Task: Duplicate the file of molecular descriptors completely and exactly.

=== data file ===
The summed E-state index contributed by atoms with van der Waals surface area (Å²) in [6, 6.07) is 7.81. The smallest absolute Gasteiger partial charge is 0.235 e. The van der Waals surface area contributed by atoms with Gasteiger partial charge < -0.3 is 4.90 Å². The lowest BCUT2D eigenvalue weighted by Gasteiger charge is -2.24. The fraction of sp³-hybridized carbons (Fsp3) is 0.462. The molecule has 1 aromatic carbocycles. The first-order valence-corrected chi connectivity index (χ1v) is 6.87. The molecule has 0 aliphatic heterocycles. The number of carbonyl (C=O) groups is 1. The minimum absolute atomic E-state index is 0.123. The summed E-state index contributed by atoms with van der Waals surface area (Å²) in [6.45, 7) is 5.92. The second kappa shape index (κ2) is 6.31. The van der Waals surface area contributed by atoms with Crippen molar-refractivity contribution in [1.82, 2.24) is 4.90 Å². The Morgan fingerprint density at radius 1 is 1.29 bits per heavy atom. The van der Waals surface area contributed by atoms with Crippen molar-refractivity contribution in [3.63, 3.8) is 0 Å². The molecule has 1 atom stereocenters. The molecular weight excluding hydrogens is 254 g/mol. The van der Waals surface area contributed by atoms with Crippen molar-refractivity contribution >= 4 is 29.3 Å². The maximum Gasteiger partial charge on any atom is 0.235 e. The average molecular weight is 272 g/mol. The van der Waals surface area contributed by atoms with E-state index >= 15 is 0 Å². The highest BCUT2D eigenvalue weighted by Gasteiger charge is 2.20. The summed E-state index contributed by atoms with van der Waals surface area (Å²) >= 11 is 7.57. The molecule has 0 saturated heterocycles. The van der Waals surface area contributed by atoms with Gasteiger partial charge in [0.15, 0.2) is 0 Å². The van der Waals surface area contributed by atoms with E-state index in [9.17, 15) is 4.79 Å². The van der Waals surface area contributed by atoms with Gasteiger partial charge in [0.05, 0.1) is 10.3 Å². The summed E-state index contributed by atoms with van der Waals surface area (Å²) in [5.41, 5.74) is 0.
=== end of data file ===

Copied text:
The summed E-state index contributed by atoms with van der Waals surface area (Å²) in [6, 6.07) is 7.81. The smallest absolute Gasteiger partial charge is 0.235 e. The van der Waals surface area contributed by atoms with Gasteiger partial charge < -0.3 is 4.90 Å². The lowest BCUT2D eigenvalue weighted by Gasteiger charge is -2.24. The fraction of sp³-hybridized carbons (Fsp3) is 0.462. The molecule has 1 aromatic carbocycles. The first-order valence-corrected chi connectivity index (χ1v) is 6.87. The molecule has 0 aliphatic heterocycles. The number of carbonyl (C=O) groups is 1. The minimum absolute atomic E-state index is 0.123. The summed E-state index contributed by atoms with van der Waals surface area (Å²) in [6.45, 7) is 5.92. The second kappa shape index (κ2) is 6.31. The van der Waals surface area contributed by atoms with Crippen molar-refractivity contribution in [1.82, 2.24) is 4.90 Å². The Morgan fingerprint density at radius 1 is 1.29 bits per heavy atom. The van der Waals surface area contributed by atoms with Crippen molar-refractivity contribution in [3.63, 3.8) is 0 Å². The molecule has 1 atom stereocenters. The molecular weight excluding hydrogens is 254 g/mol. The van der Waals surface area contributed by atoms with Crippen molar-refractivity contribution >= 4 is 29.3 Å². The maximum Gasteiger partial charge on any atom is 0.235 e. The average molecular weight is 272 g/mol. The van der Waals surface area contributed by atoms with E-state index >= 15 is 0 Å². The highest BCUT2D eigenvalue weighted by Gasteiger charge is 2.20. The summed E-state index contributed by atoms with van der Waals surface area (Å²) >= 11 is 7.57. The molecule has 0 saturated heterocycles. The van der Waals surface area contributed by atoms with Gasteiger partial charge in [0.15, 0.2) is 0 Å². The van der Waals surface area contributed by atoms with E-state index in [9.17, 15) is 4.79 Å². The van der Waals surface area contributed by atoms with Gasteiger partial charge in [0.05, 0.1) is 10.3 Å². The summed E-state index contributed by atoms with van der Waals surface area (Å²) in [5.41, 5.74) is 0.